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New Civil War monument pops up in Alabama despite ongoing Confederate statue controversy
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New Civil War monument pops up in Alabama despite ongoing Confederate statue controversy

Residents of Crenshaw County, Alabama, on Sunday witnessed the dedication of a new Confederate memorial honoring unknown Civil War soldiers in the midst of the Confederate monument controversy that has plagued the nation in recent weeks.

The monument, a simple gravestone design, bears the words, "Unknown AL Soldier CSA" and the quote, "Mother, I have been found, I am home."

The memorial sits in Confederate Veterans Memorial Park, which is situated 55 miles south of Montgomery.

Ceremony details

According to AL.com , approximately 200 people attended the unveiling Sunday in a ceremony dedicating the "Unknown Alabama Confederate Soldiers" monument, which was designed to honor Alabama's fallen and forgotten soldiers of the Civil War era.

In celebration of the monument's unveiling, several Confederate flags were flown in the park and citizens dressed in Confederate Army garb were in attendance, including members of The Daughters of the Confederacy, The Sons of Confederate Veterans, and several Civil War re-enactors.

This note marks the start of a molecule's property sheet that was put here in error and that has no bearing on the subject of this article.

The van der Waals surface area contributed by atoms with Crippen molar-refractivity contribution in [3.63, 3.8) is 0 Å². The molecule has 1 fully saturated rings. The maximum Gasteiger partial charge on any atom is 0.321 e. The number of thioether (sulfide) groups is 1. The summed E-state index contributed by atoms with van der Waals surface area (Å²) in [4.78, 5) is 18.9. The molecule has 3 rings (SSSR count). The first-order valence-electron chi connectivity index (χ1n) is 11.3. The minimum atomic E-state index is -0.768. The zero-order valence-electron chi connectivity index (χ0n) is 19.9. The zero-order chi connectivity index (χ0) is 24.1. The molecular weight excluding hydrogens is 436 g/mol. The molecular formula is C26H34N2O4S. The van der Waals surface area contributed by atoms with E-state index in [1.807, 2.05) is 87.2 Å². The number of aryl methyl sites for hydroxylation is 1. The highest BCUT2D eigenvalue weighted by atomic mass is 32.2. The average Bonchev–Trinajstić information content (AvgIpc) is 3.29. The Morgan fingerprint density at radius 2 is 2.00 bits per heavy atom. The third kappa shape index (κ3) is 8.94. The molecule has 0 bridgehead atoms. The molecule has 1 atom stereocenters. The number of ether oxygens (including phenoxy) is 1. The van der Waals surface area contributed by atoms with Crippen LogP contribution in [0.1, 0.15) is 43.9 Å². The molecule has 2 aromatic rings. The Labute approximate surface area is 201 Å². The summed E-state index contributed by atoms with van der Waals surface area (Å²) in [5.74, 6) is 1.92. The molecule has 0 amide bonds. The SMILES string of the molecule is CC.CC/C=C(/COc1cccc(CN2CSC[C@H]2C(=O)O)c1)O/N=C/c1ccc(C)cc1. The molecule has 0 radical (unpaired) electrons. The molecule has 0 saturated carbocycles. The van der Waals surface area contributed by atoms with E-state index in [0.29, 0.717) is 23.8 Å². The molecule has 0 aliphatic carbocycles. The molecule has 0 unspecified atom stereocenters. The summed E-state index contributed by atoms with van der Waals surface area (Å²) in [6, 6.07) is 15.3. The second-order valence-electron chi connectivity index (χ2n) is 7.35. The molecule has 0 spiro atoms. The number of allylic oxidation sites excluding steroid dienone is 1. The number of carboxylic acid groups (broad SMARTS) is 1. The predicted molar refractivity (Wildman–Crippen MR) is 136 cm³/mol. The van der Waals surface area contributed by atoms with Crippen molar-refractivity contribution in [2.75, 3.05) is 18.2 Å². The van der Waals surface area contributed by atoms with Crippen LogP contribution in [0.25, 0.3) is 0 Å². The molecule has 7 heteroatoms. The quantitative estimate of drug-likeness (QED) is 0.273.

Why the monument was erected

The owner of Confederate Veterans Memorial Park, David Coggins, said that the gathering was not that of white supremacists or racists but of citizens who aimed to commemorate and memorialize Confederate soldiers.

"It's important that we remember our heritage, and it's very important we remember our history," Coggins explained, according to the Washington Post , "for those people that forget their heritage ... are doomed to repeat it again."

During Coggins' introductory remarks at the memorial, he said, "That's why we're here is to honor our Confederate dead, to honor our ancestors."

"That's why I'm in it, that's what it's all about. We should all be proud of our Confederate ancestors," he added.

The Charlottesville effect

Coggins told AL.com that the event had been scheduled months prior to the Charlottesville, Virginia, attack which killed one and injured scores more.

About the fallout from the Charlottesville controversy, Jimmy Hill, who is commander of the Alabama division of the Sons of Confederate Veterans, said, "We have been really scrutinized for the past two weeks. This has been in the works for nine months, but because we put it on the website two days after [the Charlottesville clashes], the media put that together."

Local resident Vann Royal told the website that the memorial is appropriate in light of the dismantling and displacing of Confederate monuments around the country.

"The thing is nowadays everyone wants to take the monuments down, so we're just glad that they're down here doing this [ceremony]," Royal said. "It's to let people know that what our ancestors did was not in vain."

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